But, then something truly extraordinary happened: While many people promptly left the hall (many of them, I’m sure, getting in line for the CD signing to follow), the majority of the audience continued to clap and loudly cheer. Truly, Maurizio Pollini is a rock star of the classical world. He returned to the stage, bowed again and sat down to play another encore – the flashy “Revolutionary” Etude by Chopin which was greeted with more standing, clapping and cheering… and another curtain call… and another…Well, as you can see, he went on to play a total of five (5) encores – thirty minutes of music! The audience simply did not want him to stop, but the houselights finally – quickly - came up as if to say, “That’s enough. It’s time for Mr. Pollini to sign CDs. We have the contract right here…”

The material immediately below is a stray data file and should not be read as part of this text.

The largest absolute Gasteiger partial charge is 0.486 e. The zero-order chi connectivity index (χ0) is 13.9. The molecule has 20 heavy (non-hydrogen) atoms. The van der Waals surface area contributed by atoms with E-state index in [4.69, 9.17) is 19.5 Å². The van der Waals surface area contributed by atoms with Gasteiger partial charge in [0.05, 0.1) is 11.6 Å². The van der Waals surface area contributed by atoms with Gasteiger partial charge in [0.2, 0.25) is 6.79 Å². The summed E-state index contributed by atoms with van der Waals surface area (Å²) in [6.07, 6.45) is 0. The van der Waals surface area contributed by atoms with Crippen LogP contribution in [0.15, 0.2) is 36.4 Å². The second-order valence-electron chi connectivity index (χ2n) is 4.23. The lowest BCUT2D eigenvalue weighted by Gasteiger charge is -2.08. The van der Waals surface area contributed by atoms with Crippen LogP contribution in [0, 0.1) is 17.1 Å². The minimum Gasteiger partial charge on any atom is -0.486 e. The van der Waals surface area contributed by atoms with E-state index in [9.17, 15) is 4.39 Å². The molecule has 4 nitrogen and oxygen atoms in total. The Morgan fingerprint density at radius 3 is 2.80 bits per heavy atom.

I peeked my head into the signing space only to realize that it would take several hours (at least!) to (maybe) have Mr. Pollini sign my CD, and it would not be worth it (for either of us). These people who had crowded into this room may have taken away his autograph, but I got to see him play five (5!) encores. I do believe that this overwhelming generosity was a reward for those of us who managed to sit through the Boulez – and like it. Mr. Pollini has remarked: “It’s the performers’ absolute responsibility to put new music in their programmes.” It was a blessing to be able to hear this rarely played music performed with such superlative style and passion.